My friend, who happens to be the brainchild behind my blog, recently asked me to blog about life 18 months into a global pandemic.
As I sat across from her, I told her I likely wasn’t the best person for that blog post. I don’t have much to say, to be honest. She told me to write (she does that a lot), so I did.
A few years ago, my family and I had the great fortune of vacationing in Norway. We did a lot of hiking through that magical land. One excursion was to the tiny island of Runde, where Atlantic puffins make their home. It was our daughter’s dream to see these puffins in their natural habitat. We knew the hike would be a longer and tougher one for us. The puffins, after all, roost on a high cliff overlooking the North Sea.
After a winding drive on Runde, we set out on foot following quite a few other hikers towards our shared destination. We had timed this well. We knew how long the hike would take, and we knew when the puffins would be returning from their day of eating out at sea.
About 45 minutes into our hike, we veered slightly right, following a few others headed up the mountain. It took us over an hour to realize our mistake. The number of hikers had thinned, and the actual hike was quickly becoming a climb. We’d gone the wrong way or, at the very least, the long way.
We paused at a clearing, and standing in the squishy peat, our heads literally in the clouds, discussed our situation. If we turned back, there was no way we’d make it in time to see the puffins returning. If we kept going, it promised to be the hardest hike we’d ever undertaken, requiring some spontaneous navigation. We kept going.
I’d like to tell you that in that moment we felt energized by our brave choice to surge forward. I’d like to tell you it felt amazing and empowering. I’d like to say that the four of us laughed about our predicament. But that’s not how it was.
We were concerned about our ability to reach the top of the cliff on time. We were worried about our supply of water and granola bars. We were anxious about our equipment and even our physical abilities. We were quiet, tired, unsure, discouraged, lost. Each of the four of us moved forward (or up, truth be told) alone, lost in our thoughts and digging deep into our own reserves.
Eighteen months into this global pandemic, that’s how I feel.
Early this summer, we had a brief reprieve. A moment where we all felt like we were on the same trail, on the same path forward. Vaccinations were happening. The world was opening back up a little bit. We were able to do things together. Masks took a brief break. I had this fleeting moment of believing we all shared common goals and values. It was a brief, fragile, hopeful moment of thinking, “Ah, yes. We are all in this together.”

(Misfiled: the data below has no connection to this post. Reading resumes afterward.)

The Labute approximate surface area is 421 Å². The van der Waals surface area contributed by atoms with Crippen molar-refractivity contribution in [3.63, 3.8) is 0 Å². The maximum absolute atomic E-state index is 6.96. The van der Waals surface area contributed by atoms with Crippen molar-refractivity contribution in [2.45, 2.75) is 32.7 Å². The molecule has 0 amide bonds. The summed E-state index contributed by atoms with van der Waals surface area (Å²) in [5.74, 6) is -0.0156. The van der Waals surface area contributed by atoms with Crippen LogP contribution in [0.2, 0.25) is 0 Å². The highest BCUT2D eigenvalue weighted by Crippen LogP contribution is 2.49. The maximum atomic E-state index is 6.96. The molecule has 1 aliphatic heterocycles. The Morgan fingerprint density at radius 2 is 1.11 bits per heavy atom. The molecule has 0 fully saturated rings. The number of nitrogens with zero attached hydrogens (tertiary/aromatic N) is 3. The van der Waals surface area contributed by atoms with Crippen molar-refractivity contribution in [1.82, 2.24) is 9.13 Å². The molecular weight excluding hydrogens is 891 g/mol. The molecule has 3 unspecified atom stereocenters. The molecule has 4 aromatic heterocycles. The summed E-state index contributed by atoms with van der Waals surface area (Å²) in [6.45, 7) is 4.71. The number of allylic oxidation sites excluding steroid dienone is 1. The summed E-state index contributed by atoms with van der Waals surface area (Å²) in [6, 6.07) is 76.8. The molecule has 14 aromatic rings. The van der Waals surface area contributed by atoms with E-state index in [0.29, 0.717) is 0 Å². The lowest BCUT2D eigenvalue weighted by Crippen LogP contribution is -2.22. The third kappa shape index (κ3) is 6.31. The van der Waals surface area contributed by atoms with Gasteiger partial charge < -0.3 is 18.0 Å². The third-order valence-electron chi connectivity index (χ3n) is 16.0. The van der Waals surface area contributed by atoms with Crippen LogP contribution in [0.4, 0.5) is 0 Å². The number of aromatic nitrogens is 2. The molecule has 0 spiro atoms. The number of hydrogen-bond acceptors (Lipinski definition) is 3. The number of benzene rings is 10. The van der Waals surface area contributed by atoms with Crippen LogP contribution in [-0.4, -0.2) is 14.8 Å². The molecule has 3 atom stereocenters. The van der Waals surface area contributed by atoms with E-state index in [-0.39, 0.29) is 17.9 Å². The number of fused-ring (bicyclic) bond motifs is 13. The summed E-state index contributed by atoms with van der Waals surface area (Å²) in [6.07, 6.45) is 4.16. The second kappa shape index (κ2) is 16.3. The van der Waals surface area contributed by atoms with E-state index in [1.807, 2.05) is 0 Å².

Then came the Delta variant.
Now I find myself quiet, tired, unsure, lost. I find myself needing to dig deep into my own reserves for patience, understanding, perseverance and, yes, hope. I am trying hard not to be overwhelmed by the trail stretching out in front of me, uphill the entire way. I am trying hard not to be envious of the groups who went the right way, already sitting at the edge of the cliff watching proverbial puffins coming home to roost. I cling almost too tightly to my family, because at least I know we’ll share with one another, help one another, and that we are pursuing the same goal.
I worry about what this says about my ability to trust, to build common bonds, or to hold the title of pastor.
This pandemic has revealed a lot of unpleasant things about all of us. And 18 months in, I guess that’s what I am trying to figure out. Where do we go with all that has been laid bare? It’s a strange sort of reckoning, I suppose. But I just don’t know what to make of it.
So, I don’t really know, or have answers. I just keep going.
None of us know how much father, longer, or harder this will be. We only know the way to get “there” is to keep going. We knew on that day in Runde the only way to see the puffins was to keep going. We saw the puffins. We cried when we finally got there.
Sarah has been crafting custom weddings for couples of all kinds since 1999. Sarah is a Ravenclaw, and loves mythology, historical fiction, hot tea, and cycling of all sorts. She is an ordained minister who believes in coloring outside the lines. Sarah has been married to her best friend, Joe, since 1994. Together, their greatest treasures are their two children and the marriage they’ve worked hard to cultivate.